Conclusions

In summary, we found that the intrinsic functional networks of AI subregions were selectively reshaped after blindness, exhibiting a strengthened FC of the dorsal AI with the dorsal visual stream, and a strengthened FC of the ventral AI with the ventral visual stream. These findings suggest two parallel dorsal and ventral pathways that selectively transfer non-visual salient information between the deprived “visual” cortex and salience network in the blind subjects. Moreover, the common findings in bind subjects irrespective of the age at vision loss indicates that the reorganization of the intrinsic functional architecture of AI of blind subjects was mainly driven by combined influences by experience-dependent and degenerative factors, and that the onset of age of blindness also exerts minor effects on this process.

Methods

Participants

In total, 141 right-handed subjects comprising 20 CB (12 males, blind since birth, age range from 20 to 39 years old, mean age 26.6 ± 5.0 years old), 27 EB (20 males, onset age equal to or lower than 12 years old, age range from 20 to 45 years old, mean age 28.9 ± 7.4 years old), 44 LB (30 males, onset age higher than 12 years old, age range from 20 to 45 years old, mean age 30.9 ± 6.5 years old) and 50 SC subjects (33 males, age range from 20 to 45 years old, mean age 28.8 ± 7.00 years old) were involved in further analysis. There were no significant differences in either gender (chi-square test, χ2 = 0.63, P = 0.889) or age (one-way analysis of variance, F = 2.07, P = 0.107) among the 4 groups. Notably, the same cohort was reported in a previous study. For a detail description of the demographic information of the participants please see the study by Jiang et al.44 and Supplementary Table S1. This study was approved by the Medical Research Ethics Committee of Tianjin Medical University General Hospital. The experiments were carried out in accordance with the relevant guidelines and regulations of the Ethics Committee. Written informed consent was obtained from all the participants after a complete description of the study prior to the experiment.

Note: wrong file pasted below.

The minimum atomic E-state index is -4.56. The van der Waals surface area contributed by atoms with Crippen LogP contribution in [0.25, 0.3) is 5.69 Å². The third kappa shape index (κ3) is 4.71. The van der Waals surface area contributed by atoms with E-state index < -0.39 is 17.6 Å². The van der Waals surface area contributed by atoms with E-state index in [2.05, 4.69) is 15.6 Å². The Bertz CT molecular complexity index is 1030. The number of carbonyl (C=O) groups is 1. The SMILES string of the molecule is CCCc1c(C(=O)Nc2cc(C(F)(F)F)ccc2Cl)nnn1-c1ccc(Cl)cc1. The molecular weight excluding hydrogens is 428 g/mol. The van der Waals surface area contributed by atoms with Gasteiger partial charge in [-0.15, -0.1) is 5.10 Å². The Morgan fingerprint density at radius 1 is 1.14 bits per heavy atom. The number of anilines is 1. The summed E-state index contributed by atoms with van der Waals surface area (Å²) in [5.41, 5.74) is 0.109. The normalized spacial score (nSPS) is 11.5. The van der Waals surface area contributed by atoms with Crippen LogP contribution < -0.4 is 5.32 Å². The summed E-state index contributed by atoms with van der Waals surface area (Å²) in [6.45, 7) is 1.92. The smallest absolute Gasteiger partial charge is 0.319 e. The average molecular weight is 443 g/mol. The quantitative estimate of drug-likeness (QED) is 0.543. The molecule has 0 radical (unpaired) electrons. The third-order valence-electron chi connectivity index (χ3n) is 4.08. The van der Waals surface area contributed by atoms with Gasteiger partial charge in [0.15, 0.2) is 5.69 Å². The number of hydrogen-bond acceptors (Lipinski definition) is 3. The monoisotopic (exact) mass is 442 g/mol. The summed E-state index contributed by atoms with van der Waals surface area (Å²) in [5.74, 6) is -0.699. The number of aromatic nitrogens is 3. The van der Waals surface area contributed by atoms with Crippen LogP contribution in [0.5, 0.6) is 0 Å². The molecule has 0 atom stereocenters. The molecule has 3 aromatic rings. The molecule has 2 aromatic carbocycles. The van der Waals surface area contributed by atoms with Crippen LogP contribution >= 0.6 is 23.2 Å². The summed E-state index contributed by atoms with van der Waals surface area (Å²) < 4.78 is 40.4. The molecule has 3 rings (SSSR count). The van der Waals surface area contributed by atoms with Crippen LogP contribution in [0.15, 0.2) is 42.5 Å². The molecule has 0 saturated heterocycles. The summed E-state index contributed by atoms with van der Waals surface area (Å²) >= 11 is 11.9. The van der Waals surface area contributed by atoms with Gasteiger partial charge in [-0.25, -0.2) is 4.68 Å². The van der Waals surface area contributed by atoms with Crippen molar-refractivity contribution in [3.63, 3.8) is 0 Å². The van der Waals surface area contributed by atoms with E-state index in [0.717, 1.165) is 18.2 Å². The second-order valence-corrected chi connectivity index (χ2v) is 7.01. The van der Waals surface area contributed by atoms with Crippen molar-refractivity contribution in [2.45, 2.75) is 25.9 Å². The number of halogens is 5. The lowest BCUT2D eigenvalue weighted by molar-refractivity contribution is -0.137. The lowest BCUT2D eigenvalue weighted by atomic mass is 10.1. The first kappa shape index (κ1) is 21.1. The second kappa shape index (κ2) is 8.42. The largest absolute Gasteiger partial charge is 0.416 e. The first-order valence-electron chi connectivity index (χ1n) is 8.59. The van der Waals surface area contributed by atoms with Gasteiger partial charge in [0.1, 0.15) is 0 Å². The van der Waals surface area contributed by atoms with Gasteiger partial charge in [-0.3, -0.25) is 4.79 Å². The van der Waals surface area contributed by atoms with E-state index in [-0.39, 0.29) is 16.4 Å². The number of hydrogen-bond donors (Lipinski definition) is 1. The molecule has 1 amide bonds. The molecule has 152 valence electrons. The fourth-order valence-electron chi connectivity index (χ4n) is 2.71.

Image data acquisition

MRI data were obtained using a 3.0-Tesla MR scanner (Trio Tim system; Siemens, Erlangen, Germany) with a 12-channel head coil. Structural images were acquired using 3D magnetization-prepared rapid-acquisition gradient echo (MP-RAGE) sequences with the following parameters: repetition time (TR)/echo time (TE)/inversion time = 2000/2.6/900 ms, flip angle = 9 degree, matrix = 256 × 224, field of view (FOV) = 256 mm × 224 mm, 176 continuous sagittal slices with a 1-mm thickness, resulting in a voxel size of 1 × 1 × 1 mm3. The resting-state fMRI data were acquired with a gradient-echo echo-planar imaging (GRE-EPI) sequence. The acquisition parameters included the following: TR/TE = 2000/30 ms, flip angle = 90 degree, matrix = 64 × 64, FOV = 220 mm × 220 mm, 32 axial slices with a 3-mm slice thickness and a 1-mm gap, resulting in a voxel size of 3.4 × 3.4 × 3 mm3. During the fMRI scans, all subjects were instructed to remain their eyes closed, to keep motionless, to think of nothing in particular, and to not fall asleep.

Whole brain functional connectivity analysis

Preprocessing of resting-state fMRI data